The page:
Because I don’t do anything the way that people think I should, we delayed a day to see if it would alleviate after IÂ rested up. I suffered through multiple shoulder injuries with playing volleyball for 20 years, so I figured it would go away. The next day it was worse, and I found myself in the ER, getting an MRI, and waiting in a crowded emergency room for the results
It wasn’t good.
“You need surgery now. You have 3 discs that have ruptured and are pushing on your spinal cord. You are going to be admitted.”
â€œCan I go home and shower, change, and sleep in my own bed and then come back in the morning?â€
â€œMaâ€™am, I donâ€™t think you realize how serious this is. We donâ€™t want you leaving your hospital bed. We don’t even want you walking.â€
So, I stayed in bed. I wasn’t even permitted to be pushed around in a wheelchair, lest I bump into something. So I sat. For 3 days I did nothing but think about what was going on in my life. I had lots of visitors and lots of gifts of care and concern, but I didnâ€™t have an understanding for why, after 8 months of surgeries, I was yet again starting another drawn out process.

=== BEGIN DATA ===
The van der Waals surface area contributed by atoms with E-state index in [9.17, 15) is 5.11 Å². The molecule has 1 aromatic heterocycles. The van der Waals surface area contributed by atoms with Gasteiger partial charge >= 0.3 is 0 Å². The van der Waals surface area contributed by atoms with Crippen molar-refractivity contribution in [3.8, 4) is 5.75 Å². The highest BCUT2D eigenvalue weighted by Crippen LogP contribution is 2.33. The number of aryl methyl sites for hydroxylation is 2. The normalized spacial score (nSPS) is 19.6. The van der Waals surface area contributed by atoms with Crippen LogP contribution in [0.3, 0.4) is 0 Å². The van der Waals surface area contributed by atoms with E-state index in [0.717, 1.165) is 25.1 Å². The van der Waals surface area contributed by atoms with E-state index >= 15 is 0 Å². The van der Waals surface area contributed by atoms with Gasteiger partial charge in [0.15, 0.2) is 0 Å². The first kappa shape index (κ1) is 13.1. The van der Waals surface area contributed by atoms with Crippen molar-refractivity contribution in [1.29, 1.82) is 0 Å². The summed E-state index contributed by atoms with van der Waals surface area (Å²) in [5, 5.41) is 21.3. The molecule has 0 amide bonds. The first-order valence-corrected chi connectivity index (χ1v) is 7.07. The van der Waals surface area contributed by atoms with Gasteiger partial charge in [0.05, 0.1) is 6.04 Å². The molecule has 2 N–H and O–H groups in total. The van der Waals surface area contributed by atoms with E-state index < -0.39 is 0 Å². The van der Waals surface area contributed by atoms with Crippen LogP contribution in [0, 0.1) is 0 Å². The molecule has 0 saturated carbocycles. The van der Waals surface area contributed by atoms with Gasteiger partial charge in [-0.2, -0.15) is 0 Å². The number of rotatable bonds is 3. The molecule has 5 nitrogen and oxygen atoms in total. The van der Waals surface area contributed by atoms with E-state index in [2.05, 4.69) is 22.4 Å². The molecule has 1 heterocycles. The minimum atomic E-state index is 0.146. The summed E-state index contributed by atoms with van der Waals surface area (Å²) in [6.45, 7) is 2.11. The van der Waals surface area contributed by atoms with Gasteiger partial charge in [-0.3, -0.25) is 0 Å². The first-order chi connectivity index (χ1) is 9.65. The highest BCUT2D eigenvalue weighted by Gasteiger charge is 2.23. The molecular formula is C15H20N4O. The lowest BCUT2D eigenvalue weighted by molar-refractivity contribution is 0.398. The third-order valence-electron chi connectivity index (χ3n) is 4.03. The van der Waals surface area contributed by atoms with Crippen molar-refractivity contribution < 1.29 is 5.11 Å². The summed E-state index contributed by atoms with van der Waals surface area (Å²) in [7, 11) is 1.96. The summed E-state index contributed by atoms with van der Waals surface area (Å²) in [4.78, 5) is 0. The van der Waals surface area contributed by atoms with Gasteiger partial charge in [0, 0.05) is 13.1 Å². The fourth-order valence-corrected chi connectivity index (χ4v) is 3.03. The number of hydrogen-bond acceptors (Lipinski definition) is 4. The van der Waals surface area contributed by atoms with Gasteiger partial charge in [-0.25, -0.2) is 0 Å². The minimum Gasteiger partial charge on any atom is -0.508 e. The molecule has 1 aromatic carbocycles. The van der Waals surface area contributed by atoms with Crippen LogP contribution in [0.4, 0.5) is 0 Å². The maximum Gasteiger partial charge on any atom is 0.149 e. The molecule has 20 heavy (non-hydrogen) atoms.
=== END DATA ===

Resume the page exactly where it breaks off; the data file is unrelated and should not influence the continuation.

My neurosurgeon came in on Friday to chat with me about what was going on. On Saturday, I had my surgery, and for the first time,Â IÂ saw the images of my neck. I was less than 1 centimeter away from severing my spinal cord. Â½ a centimeter more and I would never walk again. I would never use my hands again. I would never write again, paint again, or hold a baby again. Half a centimeter and I would never be able to fully embrace my nieces or nephews again. I would be learning how to write my name with a pencil sticking out of my mouth. I would have tubes permanently placed inside of me to help me use the bathroom. I would be under constant care. I would not be able to bathe myself, to brush my own teeth, or to comb my own hair. Half a centimeter and I would never feel the sand under my toes again. I would never feel someone that I loved touch my hand or the small of my back. I would never feel the warmth of the sun on my legs. Half a centimeter and my world wouldâ€™ve changed. Forever.